Ride-sharing giant, Uber, has launched legal action against the Australian Tax Office seeking to overturn the GST demands on its drivers.
The company lodged an application with the Federal Court yesterday afternoon accusing the ATO of “clearly and unfairly targeting” its drivers while a review of the tax system was still underway.
“To be very clear, we believe all our driver-partners should pay their appropriate share of tax and meet their tax obligations,” the company said in a statement.
“However, we feel they have been unjustly singled out by the ATO for different tax treatment than truck drivers, bike messengers, Airbnb hosts or any other participant of the sharing economy.”
While today marks the deadline for Uber drivers in Australia to get an ABN, register and begin charging GST, the company has already asked all 9000 of its drivers to seek advice from their tax advisers on whether to ignore the ATO’s orders.
Earlier this year, the ATO announced that “people who provide ride-sourcing services are providing ‘taxi travel’ under the GST law” and would need to charge GST on the full fare fare as well as reporting income in their tax returns.
The move was spurred on by the Australian Taxi Industry Association (ATIA) who described Uber as “yet another example of multi-billion-dollar companies wanting to make money in Australia but not pay local taxes”.
“The ATO’s decision to make ride-hailing drivers register for GST simply treats them exactly the same as Australian taxi drivers,” ATIA chief executive Blair Davies told the ABC.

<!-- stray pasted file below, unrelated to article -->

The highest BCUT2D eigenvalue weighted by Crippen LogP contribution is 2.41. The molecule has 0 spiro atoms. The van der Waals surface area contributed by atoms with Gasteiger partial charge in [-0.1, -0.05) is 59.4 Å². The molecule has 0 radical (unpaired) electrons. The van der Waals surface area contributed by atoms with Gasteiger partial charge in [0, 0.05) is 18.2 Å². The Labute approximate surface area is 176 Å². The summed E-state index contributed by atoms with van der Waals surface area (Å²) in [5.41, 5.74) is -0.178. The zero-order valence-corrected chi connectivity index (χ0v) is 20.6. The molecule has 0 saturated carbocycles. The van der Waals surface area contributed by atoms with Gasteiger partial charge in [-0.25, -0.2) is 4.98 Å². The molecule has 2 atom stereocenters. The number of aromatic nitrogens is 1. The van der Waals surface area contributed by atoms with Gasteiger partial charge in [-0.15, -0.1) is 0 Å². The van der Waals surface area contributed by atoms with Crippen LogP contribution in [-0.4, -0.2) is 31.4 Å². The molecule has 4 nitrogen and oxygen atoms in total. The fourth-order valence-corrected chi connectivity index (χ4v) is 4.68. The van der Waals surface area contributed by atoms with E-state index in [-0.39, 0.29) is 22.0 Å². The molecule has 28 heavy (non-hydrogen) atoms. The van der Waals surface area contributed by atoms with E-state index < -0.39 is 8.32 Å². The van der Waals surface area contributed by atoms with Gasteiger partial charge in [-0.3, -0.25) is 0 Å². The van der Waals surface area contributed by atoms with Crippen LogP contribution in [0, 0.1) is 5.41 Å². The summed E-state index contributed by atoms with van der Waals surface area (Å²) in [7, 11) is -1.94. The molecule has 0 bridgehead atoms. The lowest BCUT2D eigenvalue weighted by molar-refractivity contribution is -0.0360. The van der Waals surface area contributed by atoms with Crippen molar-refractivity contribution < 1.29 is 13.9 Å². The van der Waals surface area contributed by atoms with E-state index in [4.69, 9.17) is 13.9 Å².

“UberX drivers provide point-to-point passenger transport services for commercial reward, it’s just a form of taxi service.”
But Uber’s director of public policy, Brad Kitschke, maintains that the ATO’s interpretation that ride-sharing is ‘taxi travel’ is inherently flawed.
“There needs to be a wake-up Australia moment on this,” Kitsche told the AFR.
“We’ve said to government, ‘let’s have a conversation about this and about how the market is changing and decide what is appropriate’. There are industrial relations, competition and tax issues.
“We think the decision they’ve taken is motivated by the wrong agenda.”
Uber has also called out on the ATO’s decision to apply outdated measures to the company’s ride-sharing business model.
“Over fifty jurisdictions around the world have recognised ride-sharing as a new model requiring updated regulations that reflect its unique attributes,” the company said in a statement.
“The guidance by the ATO has tried to fit a new technology model from today into a 1990s regulatory framework that was written long before this technology ever existed.”
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